Cadmium-Free QDs & the Toxicity of Beautiful Colours

Throughout history, mankind has mistakenly utilized a wide range of toxic chemicals for seemingly benign purposes. Dyes and pigments leveraged purely for their striking colors have been linked to a host of negative side effects, including the deaths of countless individuals who likely had no idea that these attractive materials were gradually poisoning them. This sad connection between beautiful colors and toxicity stems back to ancient times and remains an important consideration today.

Cadmium-Free QDs: Overcoming Toxicity

Quantum dots (QDs) are the latest in an long line of materials with exceptional chromatic properties underpinned by health and safety concerns. Moves to ban the use of toxic heavy metals like cadmium (Cd) from display manufacturing have been decried as ill-conceived and detrimental to innovation. Yet safe and efficient cadmium-free QDs do exist. Novel formulations based on perovskites of cesium lead halide (CsPbX3) not only meet and exceed Restriction of Hazardous Substances (RoHS) standards, but they do so with superior chromatic performance.

The gradual implementation of cadmium-free QDs exemplifies how artists and engineers throughout history have attempted, through trial and error, to safely reproduce the colors visible around them in art and technology. Interestingly, cadmium was once a successor material to even more toxic alternatives.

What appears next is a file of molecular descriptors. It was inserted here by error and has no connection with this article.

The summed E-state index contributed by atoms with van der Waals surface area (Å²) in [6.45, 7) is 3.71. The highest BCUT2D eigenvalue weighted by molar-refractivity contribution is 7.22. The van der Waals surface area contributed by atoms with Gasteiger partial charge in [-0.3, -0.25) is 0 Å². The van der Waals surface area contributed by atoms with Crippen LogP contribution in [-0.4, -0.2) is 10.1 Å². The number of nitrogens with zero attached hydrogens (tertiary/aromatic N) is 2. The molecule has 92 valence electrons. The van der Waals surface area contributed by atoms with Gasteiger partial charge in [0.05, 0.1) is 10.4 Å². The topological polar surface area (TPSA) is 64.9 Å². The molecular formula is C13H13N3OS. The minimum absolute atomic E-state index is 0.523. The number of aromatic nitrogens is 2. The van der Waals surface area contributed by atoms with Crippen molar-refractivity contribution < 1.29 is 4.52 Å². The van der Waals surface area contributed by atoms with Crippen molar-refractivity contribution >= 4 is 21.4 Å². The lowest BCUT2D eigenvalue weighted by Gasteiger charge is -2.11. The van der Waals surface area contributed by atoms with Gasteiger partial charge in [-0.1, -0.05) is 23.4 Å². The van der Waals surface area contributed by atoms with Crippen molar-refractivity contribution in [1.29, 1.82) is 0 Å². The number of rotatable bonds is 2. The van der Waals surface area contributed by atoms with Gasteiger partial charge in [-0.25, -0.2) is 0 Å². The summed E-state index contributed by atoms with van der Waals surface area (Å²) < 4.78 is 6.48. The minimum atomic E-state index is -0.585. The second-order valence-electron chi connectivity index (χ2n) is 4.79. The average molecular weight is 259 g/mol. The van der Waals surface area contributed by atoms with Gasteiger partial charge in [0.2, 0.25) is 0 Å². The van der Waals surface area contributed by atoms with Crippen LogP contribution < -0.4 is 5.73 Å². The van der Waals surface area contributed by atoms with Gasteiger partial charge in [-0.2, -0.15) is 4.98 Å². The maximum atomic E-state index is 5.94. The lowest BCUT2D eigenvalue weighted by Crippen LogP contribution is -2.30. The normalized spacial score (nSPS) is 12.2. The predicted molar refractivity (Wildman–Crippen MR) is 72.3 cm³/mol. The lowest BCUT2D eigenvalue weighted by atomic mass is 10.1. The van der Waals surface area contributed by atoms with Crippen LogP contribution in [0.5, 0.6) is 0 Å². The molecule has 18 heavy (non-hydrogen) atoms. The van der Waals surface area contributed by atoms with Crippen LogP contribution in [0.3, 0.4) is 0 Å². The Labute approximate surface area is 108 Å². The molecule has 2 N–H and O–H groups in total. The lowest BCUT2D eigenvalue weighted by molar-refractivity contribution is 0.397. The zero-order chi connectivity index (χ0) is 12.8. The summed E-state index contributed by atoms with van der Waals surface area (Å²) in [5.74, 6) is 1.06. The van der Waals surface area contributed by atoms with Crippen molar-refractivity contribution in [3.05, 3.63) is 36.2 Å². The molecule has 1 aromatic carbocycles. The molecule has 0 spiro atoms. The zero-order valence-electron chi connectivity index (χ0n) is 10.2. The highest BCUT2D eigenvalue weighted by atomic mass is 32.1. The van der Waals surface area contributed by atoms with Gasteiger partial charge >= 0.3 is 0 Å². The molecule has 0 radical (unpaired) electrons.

A Brief History of Toxic Cadmium Colours

Orpiment is a lethal mineral composed of arsenic sulfide (As2S3). It has a characteristic, rich yellow coloring, and subsequently found extensive use as a pigment in Ancient Egypt, long before its neurotoxic and carcinogenic effects were understood. It was not the only vibrant color derived from this extremely lethal compound, either. Realgar, also known as ruby of arsenic, was likewise exploited for its yellow-orange hue.

Both orpiment and realgar found extensive use as dyes and pigments until the 19th Century when metallic cadmium could readily be produced. Cadmium yellow was developed from approximately 1820 onwards, and the much-prized cadmium red followed almost 100 years later. This shade was made famous by renowned impressionist Claude Monet’s autumn leaves, yet it has come under fire in recent years and faces a widespread ban due to its potential toxicity. Many artists defend the pigment for its historical significance, while manufacturers claim that cadmium concentration is always kept within permissible limits.

Cadmium-Free QDs from Avantama

Regardless of whether or not cadmium retains a place of high cultural significance in the art world, it remains a highly toxic component of certain quantum dot display materials. Less hazardous options that do not compromise efficiency are available.

At Avantama, we champion the use of long-lasting cadmium-free QDs that are RoHS-compliant and future-proof from a regulatory perspective. If you would like to learn more, simply contact a member of the team today.